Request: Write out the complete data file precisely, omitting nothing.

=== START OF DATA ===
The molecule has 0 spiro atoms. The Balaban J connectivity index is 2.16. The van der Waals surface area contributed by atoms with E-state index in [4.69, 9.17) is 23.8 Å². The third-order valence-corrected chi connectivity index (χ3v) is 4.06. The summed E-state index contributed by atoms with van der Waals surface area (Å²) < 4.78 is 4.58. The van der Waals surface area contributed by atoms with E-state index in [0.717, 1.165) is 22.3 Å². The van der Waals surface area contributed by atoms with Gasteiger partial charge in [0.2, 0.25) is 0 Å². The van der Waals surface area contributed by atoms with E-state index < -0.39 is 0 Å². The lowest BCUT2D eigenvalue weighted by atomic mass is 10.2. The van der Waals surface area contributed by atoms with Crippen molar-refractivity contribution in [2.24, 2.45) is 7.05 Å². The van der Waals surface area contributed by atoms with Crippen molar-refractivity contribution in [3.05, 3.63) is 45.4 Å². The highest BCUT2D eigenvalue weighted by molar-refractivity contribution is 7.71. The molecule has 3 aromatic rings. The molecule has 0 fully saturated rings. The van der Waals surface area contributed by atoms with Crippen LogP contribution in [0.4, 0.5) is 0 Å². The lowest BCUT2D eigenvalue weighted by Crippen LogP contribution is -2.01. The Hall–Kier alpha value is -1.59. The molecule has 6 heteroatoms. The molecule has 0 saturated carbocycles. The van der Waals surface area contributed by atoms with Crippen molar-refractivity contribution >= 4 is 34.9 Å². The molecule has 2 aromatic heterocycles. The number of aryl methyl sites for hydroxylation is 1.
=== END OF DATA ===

The molecule has 0 spiro atoms. The Balaban J connectivity index is 2.16. The van der Waals surface area contributed by atoms with E-state index in [4.69, 9.17) is 23.8 Å². The third-order valence-corrected chi connectivity index (χ3v) is 4.06. The summed E-state index contributed by atoms with van der Waals surface area (Å²) < 4.78 is 4.58. The van der Waals surface area contributed by atoms with E-state index in [0.717, 1.165) is 22.3 Å². The van der Waals surface area contributed by atoms with Gasteiger partial charge in [0.2, 0.25) is 0 Å². The van der Waals surface area contributed by atoms with E-state index < -0.39 is 0 Å². The lowest BCUT2D eigenvalue weighted by atomic mass is 10.2. The van der Waals surface area contributed by atoms with Crippen molar-refractivity contribution in [2.24, 2.45) is 7.05 Å². The van der Waals surface area contributed by atoms with Crippen molar-refractivity contribution in [3.05, 3.63) is 45.4 Å². The highest BCUT2D eigenvalue weighted by molar-refractivity contribution is 7.71. The molecule has 3 aromatic rings. The molecule has 0 fully saturated rings. The van der Waals surface area contributed by atoms with Crippen LogP contribution in [0.4, 0.5) is 0 Å². The lowest BCUT2D eigenvalue weighted by Crippen LogP contribution is -2.01. The Hall–Kier alpha value is -1.59. The molecule has 6 heteroatoms. The molecule has 0 saturated carbocycles. The van der Waals surface area contributed by atoms with Crippen molar-refractivity contribution >= 4 is 34.9 Å². The molecule has 2 aromatic heterocycles. The number of aryl methyl sites for hydroxylation is 1.